9degrees: The share price will stay the same but the existing shares are being cancelled and new shares issued on the basis of 39 new shares for 58 existing shares So no change in value of holdings just less shares representing the value of cashback
13/1/2006
14:35
giwalker: Have been reading some of the recent posts. Will the share price drop by the amount of the special dividend or has it already been factored in?
06/7/2005
16:04
accordeon: Agree with you, Big Boyo. No value in Boots: trading at PE 15, and almost 4 times tangible book value. Can't see any upside. The downside risks are manifest. At some point, these will dip significantly. But they have got a share price history of defying underlying fundamentals.
17/11/2004
13:11
aos: Churchtower - I took my Xmas bonus last week, courtesy of a share price dip followed by an almost immediate recovery. I have decided to get back in again at 643.42. I am hoping that the 10p drop is the last and that we will see an upswing this afternoon once Wall Street opens, which seems forecast after yesterday's sell-off. I think also that the news of the US retailers Sears, Kmart merger may have some upwards effect on retailers. I might be wrong, but 'fingers crossed'. Happy investing to you ;)
12/10/2004
10:40
psps: bad trading slower sales shares buy backs lower share price
07/10/2004
17:24
psps: buy backs in the long term benefit the share price ( IMHO)
27/5/2004
10:55
zulu001: No. If you bought the shares before the 9th you would get "a nice tidy payout" but the share price should fall by the equivalent amount on the 9th. If you hold the shares in an ISA, you could consider SELLING the shares (before the 9th) and buying them back later - taking a capital gain (which is exempted from tax in an ISA) rather than suffering income tax on the dividend (from which ISA's no longer offer protection). There are some nuances here - briefly computer buy/sell programs usually dont know about shares going XD and merely buy/sell in relation to moving averages etc. So the fall in share price MAY not be as large as the dividend AND/OR the price may rise back quite quickly - the specific price-performance of shares going XD is the subject of several websites. Suffice it to say that utility shares (high divs) are the most interesting in this respect. In relation to Boots, it closed at 630p on Tuesday 17/6/03 and at 609p (XD) on Wednesday 18/6/03 but was 637p a week later even though the FTSE index was lower.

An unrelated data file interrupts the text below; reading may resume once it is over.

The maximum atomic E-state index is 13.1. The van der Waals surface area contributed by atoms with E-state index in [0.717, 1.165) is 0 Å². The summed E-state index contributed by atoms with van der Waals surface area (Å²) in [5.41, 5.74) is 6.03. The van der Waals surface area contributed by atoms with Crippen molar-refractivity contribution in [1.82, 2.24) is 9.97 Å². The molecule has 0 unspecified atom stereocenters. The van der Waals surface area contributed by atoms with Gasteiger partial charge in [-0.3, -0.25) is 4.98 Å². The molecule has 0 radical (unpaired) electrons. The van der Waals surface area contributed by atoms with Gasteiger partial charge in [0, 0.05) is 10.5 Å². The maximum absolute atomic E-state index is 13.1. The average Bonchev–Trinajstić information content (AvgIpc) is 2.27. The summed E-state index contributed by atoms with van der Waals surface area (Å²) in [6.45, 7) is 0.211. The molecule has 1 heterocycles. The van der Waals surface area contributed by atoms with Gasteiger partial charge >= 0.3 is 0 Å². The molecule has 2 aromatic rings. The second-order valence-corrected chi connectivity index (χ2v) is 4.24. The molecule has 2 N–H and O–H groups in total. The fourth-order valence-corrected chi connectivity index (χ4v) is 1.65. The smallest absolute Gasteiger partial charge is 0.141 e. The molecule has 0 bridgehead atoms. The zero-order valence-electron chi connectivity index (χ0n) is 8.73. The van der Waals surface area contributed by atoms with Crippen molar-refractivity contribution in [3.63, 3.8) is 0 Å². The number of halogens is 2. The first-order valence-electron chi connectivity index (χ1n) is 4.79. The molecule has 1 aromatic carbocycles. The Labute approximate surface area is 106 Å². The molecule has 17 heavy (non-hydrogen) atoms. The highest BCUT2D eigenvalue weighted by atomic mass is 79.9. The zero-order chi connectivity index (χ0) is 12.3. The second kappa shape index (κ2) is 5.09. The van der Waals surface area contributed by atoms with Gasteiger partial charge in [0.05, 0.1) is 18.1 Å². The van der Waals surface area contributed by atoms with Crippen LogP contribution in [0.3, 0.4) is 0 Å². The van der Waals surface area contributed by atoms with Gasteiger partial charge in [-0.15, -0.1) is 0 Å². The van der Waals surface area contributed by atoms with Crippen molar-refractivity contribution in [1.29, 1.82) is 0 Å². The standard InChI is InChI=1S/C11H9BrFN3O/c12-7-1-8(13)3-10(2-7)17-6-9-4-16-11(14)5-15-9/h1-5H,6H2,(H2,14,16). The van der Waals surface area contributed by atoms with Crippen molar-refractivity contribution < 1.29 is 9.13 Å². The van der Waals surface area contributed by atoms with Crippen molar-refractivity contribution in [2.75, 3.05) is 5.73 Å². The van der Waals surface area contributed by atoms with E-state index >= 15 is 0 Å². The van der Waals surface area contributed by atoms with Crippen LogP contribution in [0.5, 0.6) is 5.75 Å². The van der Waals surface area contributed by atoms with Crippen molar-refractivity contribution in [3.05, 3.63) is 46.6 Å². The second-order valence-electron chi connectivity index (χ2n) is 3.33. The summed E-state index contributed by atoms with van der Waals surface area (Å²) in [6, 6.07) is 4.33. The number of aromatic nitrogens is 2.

19/1/2004
12:46
porkpharm: I have no positions in BOOTs at the moment. I used to work for BOOTs and am surprised that they have managed to defend their market share for so long. Baker is making costs savings, but this is not going to keep the share price going up, that will need increased sales growth. Can Baker deliver increased sales growth? I think this is more than just about price, it is also about the way people shop. Boots has many small stores, some as small as 100m2, and for these stores they have high costs, for each you need a pharmacist( high wages) and then staff to serve at the counter, so a large % of the sales are going to be eaten up by costs. Also people now prefer one stop shopping, even the large Boots stores cannot provide this, whereas Tescos, Safeway can. I now buy all my toiletries from Sainsburys, only going to BooTs if I happen to be in the area. Boots's prescription business will keep a few old customers returning and buying their soaps and shampoo, but they are dying out. I think Bakers agressive price war, may reduce the chance of sales dropping off so quickly, but I don't see any long term sales growth,which is what the share price needs. Short term, I think the price is going to depend on the FTSE/DOW and other retailers. Recent peaks of around 7.20ish I think are the top, and I am tempted to open a short unless it advances from here soon. Has anyone got any more views from a technical viewpoint?